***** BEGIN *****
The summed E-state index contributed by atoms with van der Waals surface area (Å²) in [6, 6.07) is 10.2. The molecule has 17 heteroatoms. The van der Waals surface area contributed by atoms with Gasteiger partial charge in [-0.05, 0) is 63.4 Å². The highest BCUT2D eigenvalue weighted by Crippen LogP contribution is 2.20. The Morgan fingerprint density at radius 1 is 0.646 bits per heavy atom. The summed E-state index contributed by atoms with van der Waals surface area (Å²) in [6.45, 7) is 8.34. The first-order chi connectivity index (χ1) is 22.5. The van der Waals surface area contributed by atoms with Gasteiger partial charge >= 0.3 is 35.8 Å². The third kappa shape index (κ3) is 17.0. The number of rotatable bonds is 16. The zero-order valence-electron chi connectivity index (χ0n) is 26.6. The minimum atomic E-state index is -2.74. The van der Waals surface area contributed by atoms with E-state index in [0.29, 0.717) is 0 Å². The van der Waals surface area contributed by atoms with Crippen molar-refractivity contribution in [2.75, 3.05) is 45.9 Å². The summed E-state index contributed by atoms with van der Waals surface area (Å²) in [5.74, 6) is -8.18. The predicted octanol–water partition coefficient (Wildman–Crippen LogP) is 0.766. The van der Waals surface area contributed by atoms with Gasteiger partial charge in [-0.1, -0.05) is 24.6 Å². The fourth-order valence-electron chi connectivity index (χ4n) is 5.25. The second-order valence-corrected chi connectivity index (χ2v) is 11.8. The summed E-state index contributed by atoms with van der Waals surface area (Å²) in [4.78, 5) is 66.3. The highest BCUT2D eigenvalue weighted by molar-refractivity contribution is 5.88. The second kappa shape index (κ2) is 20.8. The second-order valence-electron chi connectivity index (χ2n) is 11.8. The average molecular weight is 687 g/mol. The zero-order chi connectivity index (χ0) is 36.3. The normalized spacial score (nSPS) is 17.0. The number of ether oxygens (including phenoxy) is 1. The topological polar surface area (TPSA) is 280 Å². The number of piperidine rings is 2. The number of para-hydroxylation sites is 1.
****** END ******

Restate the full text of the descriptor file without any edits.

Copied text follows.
The summed E-state index contributed by atoms with van der Waals surface area (Å²) in [6, 6.07) is 10.2. The molecule has 17 heteroatoms. The van der Waals surface area contributed by atoms with Gasteiger partial charge in [-0.05, 0) is 63.4 Å². The highest BCUT2D eigenvalue weighted by Crippen LogP contribution is 2.20. The Morgan fingerprint density at radius 1 is 0.646 bits per heavy atom. The summed E-state index contributed by atoms with van der Waals surface area (Å²) in [6.45, 7) is 8.34. The first-order chi connectivity index (χ1) is 22.5. The van der Waals surface area contributed by atoms with Gasteiger partial charge >= 0.3 is 35.8 Å². The third kappa shape index (κ3) is 17.0. The number of rotatable bonds is 16. The zero-order valence-electron chi connectivity index (χ0n) is 26.6. The minimum atomic E-state index is -2.74. The van der Waals surface area contributed by atoms with E-state index in [0.29, 0.717) is 0 Å². The van der Waals surface area contributed by atoms with Crippen molar-refractivity contribution in [2.75, 3.05) is 45.9 Å². The summed E-state index contributed by atoms with van der Waals surface area (Å²) in [5.74, 6) is -8.18. The predicted octanol–water partition coefficient (Wildman–Crippen LogP) is 0.766. The van der Waals surface area contributed by atoms with Gasteiger partial charge in [-0.1, -0.05) is 24.6 Å². The fourth-order valence-electron chi connectivity index (χ4n) is 5.25. The second-order valence-corrected chi connectivity index (χ2v) is 11.8. The summed E-state index contributed by atoms with van der Waals surface area (Å²) in [4.78, 5) is 66.3. The highest BCUT2D eigenvalue weighted by molar-refractivity contribution is 5.88. The second kappa shape index (κ2) is 20.8. The second-order valence-electron chi connectivity index (χ2n) is 11.8. The average molecular weight is 687 g/mol. The zero-order chi connectivity index (χ0) is 36.3. The normalized spacial score (nSPS) is 17.0. The number of ether oxygens (including phenoxy) is 1. The topological polar surface area (TPSA) is 280 Å². The number of piperidine rings is 2. The number of para-hydroxylation sites is 1.